- Bisection error means that the observer does not hold the moving thread exactly on the "star center" ( diffraction disk ), but always something to the right or always a little to the left of the center. It depends on the apparent stellar speed and for a star near the celestial equator is between 10 and 30 milliseconds (0.01 to 0.04 s) for most observers . It can be eliminated if the sighting telescope according to the center folded and the moving direction of the star is reversed. In the case of a “broken telescope” (for example universal instruments of the T4 or DKM3 type ), this happens automatically , while a straight telescope requires an “ocular reversing prism”.
- Tracking error means that the moving thread is allowed to precede or follow the star slightly. If the bisection error is eliminated, the tracking error is identical to the personal equation . It can be determined with a special test arrangement (" artificial star ") and is (according to Steinert) between 20 and 40 ms.
Measurements with motorized tracking, photography or sensors
In order to relieve the observer from the concentrated, even turning of the recording micrometer, a motor-driven tracking system has been designed for some larger instruments ( meridian circle , Danjon astrolabe, circumzenital ), which only needs to be adjusted slightly to the speed of the star. It reduces the personal equation again, whereby the remaining amounts are very constant and can be easily determined by measuring at reference stations . With the Danjon astrolab, the observer has to hold two opposing constellations with a handwheel at the same height, which is achieved in about 0.01 s.
The personal equation can only be avoided entirely through automatic observation methods:
- optoelectronic continuity measurements ( SEV or CCD sensors )
- Photographic zenith telescope (PZT)
- Zenith camera and related instruments
However, this is paid for with instrumental errors, some of which are difficult to model mathematically.
Newer Methods of Cosmic Geodesy
When the aim was to get into the millisecond accuracy range in the 1970s , these small residual errors were an obstacle that was difficult to overcome. Therefore, the described measuring methods have gradually been replaced by other, fully automatable measuring principles:
- In astrogeodesy (partly) CCD instruments, photogrammetry and comparators
- In monitoring the rotation of the earth using GPS, VLBI and SLR
- For the astrometry of star locations through photoelectric meridian circles and Hipparcos
As before, however, methods are in use in which the personal equation plays a minor role, but still plays a role, such as the precise determination of astronomical differences in length (so-called length compensation via continental surveying networks ) for reference stations of the absolute vertical deviation for a continental "centimeter geoid " (especially with the Ni2 astrolabe in high mountains ) and for some special purposes.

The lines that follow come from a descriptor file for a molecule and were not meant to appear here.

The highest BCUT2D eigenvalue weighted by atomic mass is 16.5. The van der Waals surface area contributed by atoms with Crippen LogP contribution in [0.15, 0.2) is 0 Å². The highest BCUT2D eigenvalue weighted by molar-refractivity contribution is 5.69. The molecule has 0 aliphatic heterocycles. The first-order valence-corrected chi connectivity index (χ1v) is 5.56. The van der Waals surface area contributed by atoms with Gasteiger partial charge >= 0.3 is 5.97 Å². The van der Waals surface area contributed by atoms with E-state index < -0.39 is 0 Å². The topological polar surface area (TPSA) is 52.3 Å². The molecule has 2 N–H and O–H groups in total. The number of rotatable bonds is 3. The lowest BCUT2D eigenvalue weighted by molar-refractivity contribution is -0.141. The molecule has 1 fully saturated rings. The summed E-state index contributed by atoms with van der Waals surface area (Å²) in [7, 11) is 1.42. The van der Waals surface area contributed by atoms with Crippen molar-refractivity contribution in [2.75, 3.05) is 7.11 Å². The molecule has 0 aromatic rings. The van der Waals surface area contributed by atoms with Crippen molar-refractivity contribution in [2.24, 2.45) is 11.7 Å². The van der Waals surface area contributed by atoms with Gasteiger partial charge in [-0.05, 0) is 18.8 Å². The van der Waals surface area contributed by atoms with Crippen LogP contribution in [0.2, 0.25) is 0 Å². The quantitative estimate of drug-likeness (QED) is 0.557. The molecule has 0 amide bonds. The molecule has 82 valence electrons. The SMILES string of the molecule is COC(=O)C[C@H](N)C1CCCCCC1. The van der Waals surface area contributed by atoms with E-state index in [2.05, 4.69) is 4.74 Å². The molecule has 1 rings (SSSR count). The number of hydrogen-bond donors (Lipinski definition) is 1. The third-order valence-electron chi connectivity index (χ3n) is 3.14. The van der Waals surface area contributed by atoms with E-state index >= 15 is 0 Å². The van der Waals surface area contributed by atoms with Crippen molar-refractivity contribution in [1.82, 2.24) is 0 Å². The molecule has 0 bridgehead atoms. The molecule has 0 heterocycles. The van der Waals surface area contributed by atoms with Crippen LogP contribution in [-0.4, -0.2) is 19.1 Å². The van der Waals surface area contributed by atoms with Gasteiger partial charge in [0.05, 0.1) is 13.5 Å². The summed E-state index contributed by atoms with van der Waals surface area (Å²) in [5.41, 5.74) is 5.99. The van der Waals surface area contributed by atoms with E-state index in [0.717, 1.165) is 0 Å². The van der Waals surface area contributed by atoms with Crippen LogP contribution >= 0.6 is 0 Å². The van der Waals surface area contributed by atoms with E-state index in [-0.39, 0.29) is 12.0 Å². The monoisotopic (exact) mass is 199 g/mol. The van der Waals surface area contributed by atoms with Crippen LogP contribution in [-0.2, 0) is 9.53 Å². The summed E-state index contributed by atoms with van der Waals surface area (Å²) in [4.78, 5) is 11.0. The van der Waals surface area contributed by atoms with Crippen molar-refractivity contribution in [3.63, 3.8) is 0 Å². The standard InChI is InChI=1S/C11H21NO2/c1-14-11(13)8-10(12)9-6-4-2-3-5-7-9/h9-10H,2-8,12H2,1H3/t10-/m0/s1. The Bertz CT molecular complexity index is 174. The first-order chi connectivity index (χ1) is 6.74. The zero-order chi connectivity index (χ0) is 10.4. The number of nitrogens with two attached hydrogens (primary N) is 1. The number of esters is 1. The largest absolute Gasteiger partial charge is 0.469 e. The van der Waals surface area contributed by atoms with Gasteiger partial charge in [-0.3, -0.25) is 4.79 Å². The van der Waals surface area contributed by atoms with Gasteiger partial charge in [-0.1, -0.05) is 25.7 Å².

Since the personal equation of a visual observer can be eliminated arithmetically in almost all cases (residual error, depending on the method and effort, less than 0.01 to 0.03 s), the question of further automation methods remains one of the cost-benefit ratio . For monitoring, for example, the rotation of the earth and the polar movement , she switched to modern satellite and quasar methods around 1980 (see Cosmic Geodesy and IERS ), while astrogeodesy continues to offer suitable methods for expeditions and some geoid projects.
In 1796 the astronomer Royal Nevil Maskelyne dismissed his assistant Kinnebrooke, because he had recorded star approaches in the micrometer on average 0.8 seconds later than Maskelyne himself. The effect was initially forgotten until the Königsberg astronomer Friedrich Wilhelm Bessel in 1816 on the story Kinnebrookes noticed.
Until 1821, Bessel made systematic investigations into this effect, which he carried out with his assistant Walbeck . He found that there was more than a second difference between Walbeck's observations and his own. Bessel later continued the research in collaboration with other astronomers. He is considered to be the discoverer of the personal equation.
- Karl Ramsayer : Geodetic Astronomy , Volume IIa of the Handbuch der Vermessungskunde ( JEK ), JB Metzler-Verlag Stuttgart 1969
- Gottfried Gerstbach : Analysis of personal errors in passage observations of stars. Geoscientific Communications, Volume 7, pp. 51–102, TU Vienna 1975
- Albert Schödlbauer : Geodetic Astronomy - Basics and Concepts. , De Gruyter-Verlag Berlin / New York 2000
- Ivan Mueller : Spherical and Practical Astronomy . Frederic Ungar Publ., New York 1969
- KG Steinert : The personal mistakes in timing with the passenger instrument. Diss. TH Dresden, excerpt in Mittlg. Lohrmann Institute No. 4, Dresden 1961
- Observation technique with micrometers on ( Memento from August 30, 2006 in the Internet Archive ) meridian circle .
- Duncombe, RL: Personal equation in astronomy . In: Popular Astronomy . tape 53 , 1945, p. 2 .
- Jürgen Hamel : Friedrich Wilhelm Bessel (= biographies of outstanding natural scientists, technicians and medical , vol. 67, ). BSB Teubner Verlagsgesellschaft, Leipzig 1984. p. 41
- Christoph Hoffmann: Under observation - nature research in the time of the sensory apparatus. Wallstein Verlag, Göttingen 2006, pp. 147, 166 (detailed processing of Bessel's investigations on the personal equation).